The paper presents an analysis and discussion of the Danish writer Inger Christensen’s experimental novel Azorno from 1967. It is argued that the novel, which is partly in epistolary form, can be read as a literary objet trouvé, a found manuscript consisting of a struggling writer’s unfinished notes and documents. I then attempt to characterise the novel using the typology of metafictional forms and attitudes proposed by Gemzøe (2001), and point out a number of potential problems with this typology.
In this paper we discuss the alienability splits in two Mainland Scandinavian languages, Swedish and Danish, in a diachronic context. Although it is not universally acknowledged that such splits exist in modern Scandinavian languages, many nouns typically included in inalienable structures such as kinship terms, body part nouns and nouns describing culturally important items show different behaviour from those considered alienable. The differences involve the use of (reflexive) possessive pronouns vs. the definite article, which differentiates the Scandinavian languages from e.g. English. As the definite article is a relatively new arrival in the Scandinavian languages, we look at when the modern pattern could have evolved by a close examination of possessive structures with potential inalienables in Old Swedish and Old Danish. Our results reveal that to begin with, inalienables are usually bare nouns and come to be marked with the definite article in the course of its grammaticalization.
The aim of the article is to analyze works written by four Polish-Danish authors in terms of defining the poetics they use to communicate their migration experience. The migration experience is to be understood as a never-ending process of translating own identity to a new cultural context. The point of departure for the analysis are selected works of four Polish-Danish authors: Alicja Fenigsen, Janina Katz, Bronisław Świderski and Grzegorz Wróblewski. The author of the article discusses also the existence/non-existence of a specific Polish-Danish migration aesthetic by comparing the analyzed works.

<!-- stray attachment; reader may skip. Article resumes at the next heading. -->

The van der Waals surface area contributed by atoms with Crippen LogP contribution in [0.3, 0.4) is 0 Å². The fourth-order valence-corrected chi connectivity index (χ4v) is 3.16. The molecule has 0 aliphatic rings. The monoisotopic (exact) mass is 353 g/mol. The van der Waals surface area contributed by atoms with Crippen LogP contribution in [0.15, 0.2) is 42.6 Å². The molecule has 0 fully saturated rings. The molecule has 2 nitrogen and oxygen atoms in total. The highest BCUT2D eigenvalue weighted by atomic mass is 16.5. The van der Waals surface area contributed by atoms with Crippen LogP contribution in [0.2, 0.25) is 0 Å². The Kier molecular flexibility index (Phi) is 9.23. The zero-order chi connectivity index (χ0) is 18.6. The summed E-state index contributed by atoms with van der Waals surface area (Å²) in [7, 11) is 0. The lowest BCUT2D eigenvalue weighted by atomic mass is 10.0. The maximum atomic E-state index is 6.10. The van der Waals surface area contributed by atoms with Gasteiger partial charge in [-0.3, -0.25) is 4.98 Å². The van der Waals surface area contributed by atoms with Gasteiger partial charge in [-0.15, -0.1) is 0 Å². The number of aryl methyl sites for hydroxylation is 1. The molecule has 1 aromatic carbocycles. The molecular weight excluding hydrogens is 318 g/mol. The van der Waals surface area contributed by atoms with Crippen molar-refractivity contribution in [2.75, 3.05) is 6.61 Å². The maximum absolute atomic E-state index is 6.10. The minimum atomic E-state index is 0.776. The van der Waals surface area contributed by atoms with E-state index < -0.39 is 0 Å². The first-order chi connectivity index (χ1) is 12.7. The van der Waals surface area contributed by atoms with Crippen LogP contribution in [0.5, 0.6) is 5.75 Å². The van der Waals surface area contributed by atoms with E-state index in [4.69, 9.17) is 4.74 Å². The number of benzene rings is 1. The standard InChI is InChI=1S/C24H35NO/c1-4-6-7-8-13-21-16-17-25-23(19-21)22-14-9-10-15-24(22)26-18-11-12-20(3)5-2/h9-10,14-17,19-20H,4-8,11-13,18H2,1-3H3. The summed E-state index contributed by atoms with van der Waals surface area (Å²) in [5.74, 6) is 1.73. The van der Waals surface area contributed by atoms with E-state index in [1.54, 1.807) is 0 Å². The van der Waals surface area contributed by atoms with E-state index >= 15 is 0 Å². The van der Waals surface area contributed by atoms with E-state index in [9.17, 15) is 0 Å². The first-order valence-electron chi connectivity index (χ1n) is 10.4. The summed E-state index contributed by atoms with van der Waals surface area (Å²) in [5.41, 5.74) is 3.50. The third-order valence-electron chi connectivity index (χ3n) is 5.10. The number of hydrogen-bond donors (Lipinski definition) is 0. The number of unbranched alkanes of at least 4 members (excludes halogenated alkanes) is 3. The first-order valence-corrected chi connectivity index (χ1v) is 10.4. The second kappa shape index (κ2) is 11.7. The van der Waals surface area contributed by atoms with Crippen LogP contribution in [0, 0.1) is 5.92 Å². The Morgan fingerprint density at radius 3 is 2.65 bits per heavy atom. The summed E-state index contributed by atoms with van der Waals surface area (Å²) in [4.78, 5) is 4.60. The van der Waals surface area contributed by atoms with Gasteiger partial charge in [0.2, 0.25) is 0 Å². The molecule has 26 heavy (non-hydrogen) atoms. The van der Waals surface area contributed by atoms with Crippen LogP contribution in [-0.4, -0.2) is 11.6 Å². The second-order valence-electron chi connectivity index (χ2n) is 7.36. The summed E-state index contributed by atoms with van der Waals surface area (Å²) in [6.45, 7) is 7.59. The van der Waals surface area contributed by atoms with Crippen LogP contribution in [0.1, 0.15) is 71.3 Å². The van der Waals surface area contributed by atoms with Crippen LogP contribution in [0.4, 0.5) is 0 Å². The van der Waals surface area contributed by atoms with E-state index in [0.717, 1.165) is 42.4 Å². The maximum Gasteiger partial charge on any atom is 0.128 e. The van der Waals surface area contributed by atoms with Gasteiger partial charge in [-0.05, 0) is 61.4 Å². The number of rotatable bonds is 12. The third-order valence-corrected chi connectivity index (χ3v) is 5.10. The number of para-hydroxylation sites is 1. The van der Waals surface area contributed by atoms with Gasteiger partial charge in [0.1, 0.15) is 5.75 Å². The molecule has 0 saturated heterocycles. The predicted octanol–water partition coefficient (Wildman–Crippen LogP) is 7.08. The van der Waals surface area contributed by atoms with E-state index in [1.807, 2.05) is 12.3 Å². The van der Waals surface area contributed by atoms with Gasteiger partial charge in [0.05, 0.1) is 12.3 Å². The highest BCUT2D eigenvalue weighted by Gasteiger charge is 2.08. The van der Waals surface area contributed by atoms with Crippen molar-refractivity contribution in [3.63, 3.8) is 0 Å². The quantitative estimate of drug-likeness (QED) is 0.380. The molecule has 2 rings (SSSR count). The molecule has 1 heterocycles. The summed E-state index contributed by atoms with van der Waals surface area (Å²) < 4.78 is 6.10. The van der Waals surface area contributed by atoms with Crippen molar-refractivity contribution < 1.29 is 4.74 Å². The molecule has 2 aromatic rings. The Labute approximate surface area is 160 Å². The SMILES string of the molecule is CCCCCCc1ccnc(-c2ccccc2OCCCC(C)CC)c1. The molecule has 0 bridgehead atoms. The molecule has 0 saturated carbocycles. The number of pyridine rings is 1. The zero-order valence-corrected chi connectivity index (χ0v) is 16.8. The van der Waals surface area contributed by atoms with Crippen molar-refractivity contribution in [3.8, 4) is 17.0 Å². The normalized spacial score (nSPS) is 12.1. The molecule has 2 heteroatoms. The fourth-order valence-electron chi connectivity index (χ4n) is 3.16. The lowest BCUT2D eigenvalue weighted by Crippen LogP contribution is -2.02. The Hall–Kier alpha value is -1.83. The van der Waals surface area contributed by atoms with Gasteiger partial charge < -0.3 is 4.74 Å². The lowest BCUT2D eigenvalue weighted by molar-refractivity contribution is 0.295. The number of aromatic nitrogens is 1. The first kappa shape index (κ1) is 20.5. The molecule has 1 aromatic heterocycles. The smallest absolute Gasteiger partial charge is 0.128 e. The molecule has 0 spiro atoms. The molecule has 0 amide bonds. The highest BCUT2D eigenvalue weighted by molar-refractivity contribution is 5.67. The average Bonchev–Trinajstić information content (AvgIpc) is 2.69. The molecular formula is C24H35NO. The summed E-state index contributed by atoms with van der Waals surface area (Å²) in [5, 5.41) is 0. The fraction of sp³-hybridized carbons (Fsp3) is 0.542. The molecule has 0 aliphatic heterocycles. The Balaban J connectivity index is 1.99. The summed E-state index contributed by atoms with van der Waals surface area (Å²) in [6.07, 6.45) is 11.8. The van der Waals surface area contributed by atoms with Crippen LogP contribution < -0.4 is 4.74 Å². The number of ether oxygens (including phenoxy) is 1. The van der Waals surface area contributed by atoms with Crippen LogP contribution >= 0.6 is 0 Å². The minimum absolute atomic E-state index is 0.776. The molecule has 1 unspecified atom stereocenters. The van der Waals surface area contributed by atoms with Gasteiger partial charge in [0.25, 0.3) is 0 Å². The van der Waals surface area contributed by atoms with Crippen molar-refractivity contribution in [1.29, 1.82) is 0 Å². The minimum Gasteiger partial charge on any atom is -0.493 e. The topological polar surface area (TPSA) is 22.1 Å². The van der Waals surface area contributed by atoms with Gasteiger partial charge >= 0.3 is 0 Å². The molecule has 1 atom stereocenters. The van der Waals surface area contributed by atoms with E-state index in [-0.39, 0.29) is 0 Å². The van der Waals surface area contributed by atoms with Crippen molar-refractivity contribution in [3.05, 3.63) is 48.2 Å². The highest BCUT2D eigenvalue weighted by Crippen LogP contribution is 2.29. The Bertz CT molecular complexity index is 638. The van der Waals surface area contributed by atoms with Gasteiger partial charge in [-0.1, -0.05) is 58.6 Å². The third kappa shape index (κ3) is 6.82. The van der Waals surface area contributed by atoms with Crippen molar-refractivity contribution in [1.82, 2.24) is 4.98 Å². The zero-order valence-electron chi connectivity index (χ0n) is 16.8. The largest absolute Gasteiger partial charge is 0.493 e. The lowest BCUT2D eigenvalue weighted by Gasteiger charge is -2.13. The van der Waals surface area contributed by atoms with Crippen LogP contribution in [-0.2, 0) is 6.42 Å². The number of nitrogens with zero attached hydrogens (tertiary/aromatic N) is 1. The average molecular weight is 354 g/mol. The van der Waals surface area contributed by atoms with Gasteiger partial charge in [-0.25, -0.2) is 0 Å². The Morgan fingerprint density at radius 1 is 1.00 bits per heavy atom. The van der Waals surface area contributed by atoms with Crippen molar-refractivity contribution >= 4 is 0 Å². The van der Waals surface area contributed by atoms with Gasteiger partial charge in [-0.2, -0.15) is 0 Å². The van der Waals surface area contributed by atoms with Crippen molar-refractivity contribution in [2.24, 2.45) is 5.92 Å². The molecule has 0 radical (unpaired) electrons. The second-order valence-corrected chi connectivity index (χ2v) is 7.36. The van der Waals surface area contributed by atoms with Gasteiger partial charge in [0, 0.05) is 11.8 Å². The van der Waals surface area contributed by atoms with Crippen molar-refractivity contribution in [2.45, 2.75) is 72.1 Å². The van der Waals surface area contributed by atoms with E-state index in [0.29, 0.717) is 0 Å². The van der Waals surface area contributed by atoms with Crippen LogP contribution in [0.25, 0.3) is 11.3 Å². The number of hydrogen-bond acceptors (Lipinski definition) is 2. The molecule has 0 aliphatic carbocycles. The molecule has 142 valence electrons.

Inspired by the fact that there are as many as five different Polish translations of Gunnar Ekelöf’s poem Absentia animi (Non serviam, 1945), this paper aims to present and discuss several criteria that may be helpful to identify, describe and evaluate conditions, tendencies and strategies concerning Polish translations of Swedish poetry. The most crucial of the presented criteria, that may be used in order to ascertain what kind of poetry has been translated from Swedish into Polish so far, is the translator’s attitude to literary canons. It is based on Jerzy Jarniewicz’s distinction between two possible attitudes, i. e. ‘ambassador’ and ‘legislator’, which stand for respectively transferring the established canon from the source-language literature, and creating a new one that can influence the target-language literature. The other criteria discussed refer to the following questions: the affiliation of the translated text with either the source-language literature or the target-language literature (1), the possibility of evaluation of poetry translation (2), and the concept of untranslatability (3). All of the mentioned criteria can help to analyze the specific strategies applied in the translation process. The paper is to be seen as an introduction to a larger ongoing research conducted by the author.